Among other new things I'm trying out this year, I'm making a liquid fertilizer out of stinging nettles (Urtica dioica). Urtica dioica grows easily from seed and spreads easily by rhizomes, so I grow mine in a container. Often used in traditional and herbal/alternative medicines to treat a wide variety of conditions in the urinary and gastrointestinal tracts,as well as on the skin, in the joints and for allergic conditions, stinging nettles contain significant amounts of trace elements like iron, manganese and calcium. The plant also contains the major nutrients potassium and nitrogen. Nitrogen, of course, promotes new green growth, and potassium (symbol K, the third number in a fertilizer analysis such as 4-3-3) is often described as a multivitamin for a plant, promoting resiliency and overall good health.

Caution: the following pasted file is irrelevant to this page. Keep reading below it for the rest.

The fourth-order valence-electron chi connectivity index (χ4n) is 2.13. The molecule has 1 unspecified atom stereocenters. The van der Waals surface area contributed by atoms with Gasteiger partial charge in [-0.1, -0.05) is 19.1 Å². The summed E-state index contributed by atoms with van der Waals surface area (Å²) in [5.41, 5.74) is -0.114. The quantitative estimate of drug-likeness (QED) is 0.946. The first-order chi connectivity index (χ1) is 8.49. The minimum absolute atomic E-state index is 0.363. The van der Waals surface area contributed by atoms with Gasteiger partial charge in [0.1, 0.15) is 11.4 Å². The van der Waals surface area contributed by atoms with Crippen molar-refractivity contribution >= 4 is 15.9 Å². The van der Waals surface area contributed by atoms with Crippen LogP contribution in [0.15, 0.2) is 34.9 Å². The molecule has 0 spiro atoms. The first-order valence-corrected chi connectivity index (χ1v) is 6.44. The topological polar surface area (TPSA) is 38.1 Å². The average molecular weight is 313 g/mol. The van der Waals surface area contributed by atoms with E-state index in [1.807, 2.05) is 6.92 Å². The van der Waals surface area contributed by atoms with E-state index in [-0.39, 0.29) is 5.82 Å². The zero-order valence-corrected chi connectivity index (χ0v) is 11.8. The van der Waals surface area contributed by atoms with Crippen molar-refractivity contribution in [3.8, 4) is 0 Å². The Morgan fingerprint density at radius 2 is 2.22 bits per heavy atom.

Gardening literature from the UK suggests that nettle tea is an outstanding natural fertilizer. To make it:
– Gather stems and leaves of stinging nettles. (Use gloves. They really do hurt.)
– Crush the leaves and stems with your gloved hands or chop them with a knife, and place in a large bucket. Weight them down with a clean clay pot or saucer.
– Cover the crushed nettles with water.
– Leave them to soak for 3 to 4 weeks. Word has it that the brew gets a bit smelly, so keep a lid on the bucket and perhaps locate it away from pathways or entranceways.
– Once the liquid has steeped, dilute it at approximately 1 part tea to 10 parts water. Apply to any plants, but especially those that seem to be struggling a bit.
NOTE: Nettles can interfere with certain prescription drugs, including blood thinners and blood pressure and diabetes medications. Don't take them without consulting a doctor about potential interactions with your current diet and medications.